In the end we looked at last minute deals to either island. It did not really matter to me, anywhere without snow was perfect. We found a beautiful hotel in the Dominican that Anne had been to before, but when we went to book it two days later, there were no seats left. We were depressed.
Four days later Anne found another hotel, this one in Cuba, that she had visited the year before. She explained to me that it was not your typical hotel with white sand and professional service. She told me that the beach was a dark volcanic sand and the people were friendly and warm. People that could easily become your friends.
I did not particularly care where I ended up, so long as there was sunshine, palm trees and somewhere to swim. However, the notion of going to a place where I could meet interesting people and learn about another way of life intrigued me. So, we booked it that night.
A Crash Course in Customs
Before departing for Cuba, the Hoods sat me down and gave me a crash course in what to expect in Cuba, and what the customs were. They told me about how it is customary to bring a variety of things that we take for granted here, there to give away. I learned that things like clothing, shoes, soap, pencils and toothpaste are popular choices among tourists.
I learned that the government provides each student with a pencil a month, and how grateful locals are just for a pencil or an eraser. This made me sad. I thought about how many pencils I go through in a month of school. The number is definitely more than one. This made me imagine the worst.
I recollected those images that are always on the television of the tiny, underfed, poor, African orphans, with swollen stomachs from malnourishment and applied that image to what I expected to see in Cuba. I thought of little mud-huts swarming with flies and the stench of urine invading my nostrils. But those images were quickly dashed from my mind as the Hoods described the living conditions to me.
They explained that "although the government may be strict, everyone has a roof over their head, and food in their stomachs. They may not have a variety on their table, but they have enough that they can always feel fullness. Their homes are made of cement so that they can survive the yearly tropical storms that whip through the island, and are something that they take immense pride in."
Although this put my mind at ease, I still imagined a gorgeous, immense, perfectly sparkling hotel, surrounded by small huts where the everyday people lived. I still felt like I would be just another tourist. A tourist who may bring things down for a few people, but was still resented by the general populace just for being a tourist. I hoped that there would be someone who noticed that I did not think of myself as better than anyone. Someone who could tell everyone that I was friend, not foe. For what I was afraid of was a clear distinction between tourist and Cuban, where there was just a superficial "I am doing this because it is my job" attitude. I am the kind of person who feels awkward when a sales person puts, something that I tried on, away because "it's their job".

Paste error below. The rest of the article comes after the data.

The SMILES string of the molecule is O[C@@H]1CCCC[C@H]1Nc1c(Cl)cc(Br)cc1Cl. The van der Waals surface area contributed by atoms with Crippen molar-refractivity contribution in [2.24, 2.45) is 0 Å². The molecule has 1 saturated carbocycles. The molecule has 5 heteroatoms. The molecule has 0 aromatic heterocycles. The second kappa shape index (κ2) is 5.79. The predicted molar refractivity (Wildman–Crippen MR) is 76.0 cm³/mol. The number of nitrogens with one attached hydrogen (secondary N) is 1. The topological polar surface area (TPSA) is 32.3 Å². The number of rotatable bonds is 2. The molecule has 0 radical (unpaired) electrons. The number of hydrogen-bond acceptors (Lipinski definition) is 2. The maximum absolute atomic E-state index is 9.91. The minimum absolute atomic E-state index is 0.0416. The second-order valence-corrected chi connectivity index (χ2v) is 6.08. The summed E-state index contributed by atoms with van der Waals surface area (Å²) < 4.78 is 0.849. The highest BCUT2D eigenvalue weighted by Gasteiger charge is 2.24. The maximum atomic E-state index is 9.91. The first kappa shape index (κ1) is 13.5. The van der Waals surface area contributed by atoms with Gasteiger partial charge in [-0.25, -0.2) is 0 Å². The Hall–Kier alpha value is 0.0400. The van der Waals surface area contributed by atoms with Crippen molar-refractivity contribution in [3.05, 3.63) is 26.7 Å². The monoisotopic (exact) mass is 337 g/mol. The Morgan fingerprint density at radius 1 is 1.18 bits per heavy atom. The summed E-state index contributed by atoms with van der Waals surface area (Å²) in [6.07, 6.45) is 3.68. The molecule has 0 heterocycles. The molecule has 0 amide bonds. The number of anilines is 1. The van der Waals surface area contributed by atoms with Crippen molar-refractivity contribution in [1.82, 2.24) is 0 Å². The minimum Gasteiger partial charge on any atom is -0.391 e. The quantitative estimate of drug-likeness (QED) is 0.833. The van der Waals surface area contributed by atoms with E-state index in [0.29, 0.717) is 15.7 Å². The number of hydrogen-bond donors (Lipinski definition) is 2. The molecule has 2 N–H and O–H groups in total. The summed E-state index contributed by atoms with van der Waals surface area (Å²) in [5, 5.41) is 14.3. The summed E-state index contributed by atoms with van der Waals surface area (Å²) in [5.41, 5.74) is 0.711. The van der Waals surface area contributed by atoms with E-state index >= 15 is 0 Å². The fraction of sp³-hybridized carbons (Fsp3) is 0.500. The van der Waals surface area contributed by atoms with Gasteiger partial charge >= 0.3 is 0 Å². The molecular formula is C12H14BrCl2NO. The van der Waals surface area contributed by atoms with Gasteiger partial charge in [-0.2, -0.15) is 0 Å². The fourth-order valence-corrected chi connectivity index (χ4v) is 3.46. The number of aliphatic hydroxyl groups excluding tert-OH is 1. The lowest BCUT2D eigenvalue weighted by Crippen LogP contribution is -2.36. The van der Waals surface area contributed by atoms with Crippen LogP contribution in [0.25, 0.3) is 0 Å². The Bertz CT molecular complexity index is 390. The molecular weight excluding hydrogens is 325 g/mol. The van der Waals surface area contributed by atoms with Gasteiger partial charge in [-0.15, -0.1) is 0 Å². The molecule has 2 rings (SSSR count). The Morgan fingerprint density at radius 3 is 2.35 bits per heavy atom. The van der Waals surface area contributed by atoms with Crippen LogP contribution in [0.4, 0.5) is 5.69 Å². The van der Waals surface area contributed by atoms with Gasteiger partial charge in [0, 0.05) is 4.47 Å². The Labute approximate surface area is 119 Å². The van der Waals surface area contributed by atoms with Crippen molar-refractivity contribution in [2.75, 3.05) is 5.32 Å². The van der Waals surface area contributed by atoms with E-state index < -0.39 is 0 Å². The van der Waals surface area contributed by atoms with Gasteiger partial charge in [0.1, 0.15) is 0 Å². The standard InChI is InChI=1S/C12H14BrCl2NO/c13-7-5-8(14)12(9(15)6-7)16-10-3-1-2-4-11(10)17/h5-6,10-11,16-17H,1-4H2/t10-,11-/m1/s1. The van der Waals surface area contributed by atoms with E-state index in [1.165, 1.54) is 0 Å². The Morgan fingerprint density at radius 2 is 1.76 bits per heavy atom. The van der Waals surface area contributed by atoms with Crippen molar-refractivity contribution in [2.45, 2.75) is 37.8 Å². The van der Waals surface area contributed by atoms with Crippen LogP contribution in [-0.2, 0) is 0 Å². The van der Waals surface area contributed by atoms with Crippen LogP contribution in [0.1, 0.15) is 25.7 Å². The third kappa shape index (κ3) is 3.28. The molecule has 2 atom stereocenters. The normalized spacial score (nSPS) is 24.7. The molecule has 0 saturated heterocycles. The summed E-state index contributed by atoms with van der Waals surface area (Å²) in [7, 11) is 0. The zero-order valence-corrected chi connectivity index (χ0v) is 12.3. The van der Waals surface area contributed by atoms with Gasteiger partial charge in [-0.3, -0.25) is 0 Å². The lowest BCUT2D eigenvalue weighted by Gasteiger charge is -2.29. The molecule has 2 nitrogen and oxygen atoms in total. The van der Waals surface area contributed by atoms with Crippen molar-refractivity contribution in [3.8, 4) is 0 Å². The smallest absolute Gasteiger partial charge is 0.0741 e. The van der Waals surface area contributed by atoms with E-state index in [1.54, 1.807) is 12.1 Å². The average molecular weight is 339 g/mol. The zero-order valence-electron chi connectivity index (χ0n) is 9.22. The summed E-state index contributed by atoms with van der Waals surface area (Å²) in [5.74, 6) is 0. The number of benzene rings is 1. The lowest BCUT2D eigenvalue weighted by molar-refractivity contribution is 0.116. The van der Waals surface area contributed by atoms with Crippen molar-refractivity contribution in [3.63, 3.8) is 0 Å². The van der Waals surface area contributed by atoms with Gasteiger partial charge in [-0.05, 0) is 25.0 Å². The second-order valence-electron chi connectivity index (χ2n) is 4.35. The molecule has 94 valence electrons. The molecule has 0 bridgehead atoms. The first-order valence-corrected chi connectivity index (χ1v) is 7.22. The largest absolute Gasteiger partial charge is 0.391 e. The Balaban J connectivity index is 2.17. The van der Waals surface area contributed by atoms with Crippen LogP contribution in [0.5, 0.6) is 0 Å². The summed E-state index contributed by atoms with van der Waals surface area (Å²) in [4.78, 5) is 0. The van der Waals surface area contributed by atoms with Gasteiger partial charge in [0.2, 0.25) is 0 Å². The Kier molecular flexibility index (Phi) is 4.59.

So, I crammed gently used clothing, pencils and erasers, along with my bikinis, and other essentials into an oversized duffel bag. Crossed my fingers, hoped for the best, and the next thing I knew Anne, her mother and I were off to Cuba for a week of "Fun in the Sun".
In today's day and age we are always told that first impressions are very important because they mould your future interactions with a person or a place. I on the other hand disagree and say that everything should be given another chance, and flexibility is essential.
With Cuba, however, a second chance was not needed. We landed around 9:30 pm. Although it was dark outside, the air was still warm and had a sticky scent that is a mixture of dry and wet grass, oleander, palms and something that I cannot identify to this day. I suppose it is just a part of the magic that is Cuba.
We lined up in a small room waiting to be ushered into one of several narrow hallways where the customs officers were. The room was an off-white, with sage boarders and baseboards. The floor was a tiled in a cream colour, and the customs officers were hidden in white box like rooms made of wood and plexiglass. Along the center of the room were some brand new chairs where several of the older passengers rested, while sound of the air conditioner rattling in the background could be heard.